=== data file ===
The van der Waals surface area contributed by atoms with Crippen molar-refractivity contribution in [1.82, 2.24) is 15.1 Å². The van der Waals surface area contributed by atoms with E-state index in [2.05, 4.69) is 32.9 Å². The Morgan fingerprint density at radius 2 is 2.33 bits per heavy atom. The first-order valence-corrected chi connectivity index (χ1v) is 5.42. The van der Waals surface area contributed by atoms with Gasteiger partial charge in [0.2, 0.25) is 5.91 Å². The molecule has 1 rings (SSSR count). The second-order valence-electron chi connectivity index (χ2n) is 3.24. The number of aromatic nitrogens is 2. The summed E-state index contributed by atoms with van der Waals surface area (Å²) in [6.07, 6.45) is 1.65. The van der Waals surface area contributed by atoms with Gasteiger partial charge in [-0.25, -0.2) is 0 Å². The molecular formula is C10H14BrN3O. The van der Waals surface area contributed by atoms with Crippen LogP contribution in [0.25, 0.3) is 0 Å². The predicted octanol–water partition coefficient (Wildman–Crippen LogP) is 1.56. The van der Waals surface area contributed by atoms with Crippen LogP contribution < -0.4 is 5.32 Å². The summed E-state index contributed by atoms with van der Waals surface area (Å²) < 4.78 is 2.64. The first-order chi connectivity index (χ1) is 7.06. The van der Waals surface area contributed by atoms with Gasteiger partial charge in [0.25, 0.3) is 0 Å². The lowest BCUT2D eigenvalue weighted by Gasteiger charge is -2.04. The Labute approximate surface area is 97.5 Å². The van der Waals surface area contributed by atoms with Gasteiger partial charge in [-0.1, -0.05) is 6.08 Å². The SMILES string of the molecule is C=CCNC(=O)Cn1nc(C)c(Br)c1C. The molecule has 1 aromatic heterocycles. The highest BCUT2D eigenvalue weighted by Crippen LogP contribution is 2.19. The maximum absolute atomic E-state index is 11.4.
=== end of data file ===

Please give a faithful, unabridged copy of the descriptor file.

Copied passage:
The van der Waals surface area contributed by atoms with Crippen molar-refractivity contribution in [1.82, 2.24) is 15.1 Å². The van der Waals surface area contributed by atoms with E-state index in [2.05, 4.69) is 32.9 Å². The Morgan fingerprint density at radius 2 is 2.33 bits per heavy atom. The first-order valence-corrected chi connectivity index (χ1v) is 5.42. The van der Waals surface area contributed by atoms with Gasteiger partial charge in [0.2, 0.25) is 5.91 Å². The molecule has 1 rings (SSSR count). The second-order valence-electron chi connectivity index (χ2n) is 3.24. The number of aromatic nitrogens is 2. The summed E-state index contributed by atoms with van der Waals surface area (Å²) in [6.07, 6.45) is 1.65. The van der Waals surface area contributed by atoms with Gasteiger partial charge in [-0.25, -0.2) is 0 Å². The molecular formula is C10H14BrN3O. The van der Waals surface area contributed by atoms with Crippen LogP contribution in [0.25, 0.3) is 0 Å². The predicted octanol–water partition coefficient (Wildman–Crippen LogP) is 1.56. The van der Waals surface area contributed by atoms with Crippen LogP contribution < -0.4 is 5.32 Å². The summed E-state index contributed by atoms with van der Waals surface area (Å²) < 4.78 is 2.64. The first-order chi connectivity index (χ1) is 7.06. The van der Waals surface area contributed by atoms with Gasteiger partial charge in [0.25, 0.3) is 0 Å². The lowest BCUT2D eigenvalue weighted by Gasteiger charge is -2.04. The Labute approximate surface area is 97.5 Å². The van der Waals surface area contributed by atoms with Gasteiger partial charge in [-0.1, -0.05) is 6.08 Å². The SMILES string of the molecule is C=CCNC(=O)Cn1nc(C)c(Br)c1C. The molecule has 1 aromatic heterocycles. The highest BCUT2D eigenvalue weighted by Crippen LogP contribution is 2.19. The maximum absolute atomic E-state index is 11.4.